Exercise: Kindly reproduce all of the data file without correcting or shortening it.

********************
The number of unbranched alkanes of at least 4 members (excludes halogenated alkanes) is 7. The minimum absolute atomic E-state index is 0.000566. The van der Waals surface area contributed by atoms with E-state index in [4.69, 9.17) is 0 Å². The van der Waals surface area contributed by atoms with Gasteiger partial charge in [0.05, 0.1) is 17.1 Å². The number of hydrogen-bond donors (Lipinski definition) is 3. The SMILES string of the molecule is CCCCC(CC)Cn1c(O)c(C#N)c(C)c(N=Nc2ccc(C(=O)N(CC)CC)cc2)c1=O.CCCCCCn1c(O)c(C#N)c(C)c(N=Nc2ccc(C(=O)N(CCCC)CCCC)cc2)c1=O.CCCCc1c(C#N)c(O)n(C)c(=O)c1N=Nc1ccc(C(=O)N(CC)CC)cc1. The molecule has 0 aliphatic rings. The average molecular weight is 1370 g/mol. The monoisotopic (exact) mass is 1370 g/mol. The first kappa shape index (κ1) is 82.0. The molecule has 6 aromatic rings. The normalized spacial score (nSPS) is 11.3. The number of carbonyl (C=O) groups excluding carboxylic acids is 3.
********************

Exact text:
The number of unbranched alkanes of at least 4 members (excludes halogenated alkanes) is 7. The minimum absolute atomic E-state index is 0.000566. The van der Waals surface area contributed by atoms with E-state index in [4.69, 9.17) is 0 Å². The van der Waals surface area contributed by atoms with Gasteiger partial charge in [0.05, 0.1) is 17.1 Å². The number of hydrogen-bond donors (Lipinski definition) is 3. The SMILES string of the molecule is CCCCC(CC)Cn1c(O)c(C#N)c(C)c(N=Nc2ccc(C(=O)N(CC)CC)cc2)c1=O.CCCCCCn1c(O)c(C#N)c(C)c(N=Nc2ccc(C(=O)N(CCCC)CCCC)cc2)c1=O.CCCCc1c(C#N)c(O)n(C)c(=O)c1N=Nc1ccc(C(=O)N(CC)CC)cc1. The molecule has 0 aliphatic rings. The average molecular weight is 1370 g/mol. The monoisotopic (exact) mass is 1370 g/mol. The first kappa shape index (κ1) is 82.0. The molecule has 6 aromatic rings. The normalized spacial score (nSPS) is 11.3. The number of carbonyl (C=O) groups excluding carboxylic acids is 3.